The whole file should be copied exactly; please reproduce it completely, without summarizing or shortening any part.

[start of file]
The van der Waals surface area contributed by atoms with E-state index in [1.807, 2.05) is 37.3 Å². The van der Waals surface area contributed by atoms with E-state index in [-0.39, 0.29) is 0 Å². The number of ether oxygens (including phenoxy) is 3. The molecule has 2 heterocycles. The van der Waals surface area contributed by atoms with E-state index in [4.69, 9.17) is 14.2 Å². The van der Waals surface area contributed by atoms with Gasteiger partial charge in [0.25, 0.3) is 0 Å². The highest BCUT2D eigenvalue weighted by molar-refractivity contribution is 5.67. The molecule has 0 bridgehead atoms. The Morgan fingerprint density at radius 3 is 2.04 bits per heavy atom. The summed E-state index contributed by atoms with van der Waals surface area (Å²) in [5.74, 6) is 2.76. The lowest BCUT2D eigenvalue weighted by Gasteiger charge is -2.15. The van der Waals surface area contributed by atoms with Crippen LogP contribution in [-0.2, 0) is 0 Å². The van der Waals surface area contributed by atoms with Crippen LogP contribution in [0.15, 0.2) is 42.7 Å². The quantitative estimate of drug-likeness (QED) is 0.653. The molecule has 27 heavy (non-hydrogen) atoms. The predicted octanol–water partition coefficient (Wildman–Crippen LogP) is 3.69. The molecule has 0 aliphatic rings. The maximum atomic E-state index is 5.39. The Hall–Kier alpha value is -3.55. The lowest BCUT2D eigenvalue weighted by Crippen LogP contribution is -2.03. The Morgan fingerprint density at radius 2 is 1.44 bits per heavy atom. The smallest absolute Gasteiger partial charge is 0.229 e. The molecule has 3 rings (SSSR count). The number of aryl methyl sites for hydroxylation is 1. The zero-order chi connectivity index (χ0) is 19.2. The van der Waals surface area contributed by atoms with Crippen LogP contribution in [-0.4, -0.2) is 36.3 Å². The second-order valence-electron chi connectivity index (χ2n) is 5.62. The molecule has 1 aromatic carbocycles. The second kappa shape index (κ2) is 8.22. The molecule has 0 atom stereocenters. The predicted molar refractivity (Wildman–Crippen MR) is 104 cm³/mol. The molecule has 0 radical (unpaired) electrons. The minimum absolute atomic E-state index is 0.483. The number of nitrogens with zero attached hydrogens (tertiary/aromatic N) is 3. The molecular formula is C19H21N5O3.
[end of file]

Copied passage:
The van der Waals surface area contributed by atoms with E-state index in [1.807, 2.05) is 37.3 Å². The van der Waals surface area contributed by atoms with E-state index in [-0.39, 0.29) is 0 Å². The number of ether oxygens (including phenoxy) is 3. The molecule has 2 heterocycles. The van der Waals surface area contributed by atoms with E-state index in [4.69, 9.17) is 14.2 Å². The van der Waals surface area contributed by atoms with Gasteiger partial charge in [0.25, 0.3) is 0 Å². The highest BCUT2D eigenvalue weighted by molar-refractivity contribution is 5.67. The molecule has 0 bridgehead atoms. The Morgan fingerprint density at radius 3 is 2.04 bits per heavy atom. The summed E-state index contributed by atoms with van der Waals surface area (Å²) in [5.74, 6) is 2.76. The lowest BCUT2D eigenvalue weighted by Gasteiger charge is -2.15. The van der Waals surface area contributed by atoms with Crippen LogP contribution in [-0.2, 0) is 0 Å². The van der Waals surface area contributed by atoms with Crippen LogP contribution in [0.15, 0.2) is 42.7 Å². The quantitative estimate of drug-likeness (QED) is 0.653. The molecule has 27 heavy (non-hydrogen) atoms. The predicted octanol–water partition coefficient (Wildman–Crippen LogP) is 3.69. The molecule has 0 aliphatic rings. The maximum atomic E-state index is 5.39. The Hall–Kier alpha value is -3.55. The lowest BCUT2D eigenvalue weighted by Crippen LogP contribution is -2.03. The Morgan fingerprint density at radius 2 is 1.44 bits per heavy atom. The smallest absolute Gasteiger partial charge is 0.229 e. The molecule has 3 rings (SSSR count). The number of aryl methyl sites for hydroxylation is 1. The zero-order chi connectivity index (χ0) is 19.2. The van der Waals surface area contributed by atoms with Crippen LogP contribution in [-0.4, -0.2) is 36.3 Å². The second-order valence-electron chi connectivity index (χ2n) is 5.62. The molecule has 1 aromatic carbocycles. The second kappa shape index (κ2) is 8.22. The molecule has 0 atom stereocenters. The predicted molar refractivity (Wildman–Crippen MR) is 104 cm³/mol. The molecule has 0 radical (unpaired) electrons. The minimum absolute atomic E-state index is 0.483. The number of nitrogens with zero attached hydrogens (tertiary/aromatic N) is 3. The molecular formula is C19H21N5O3.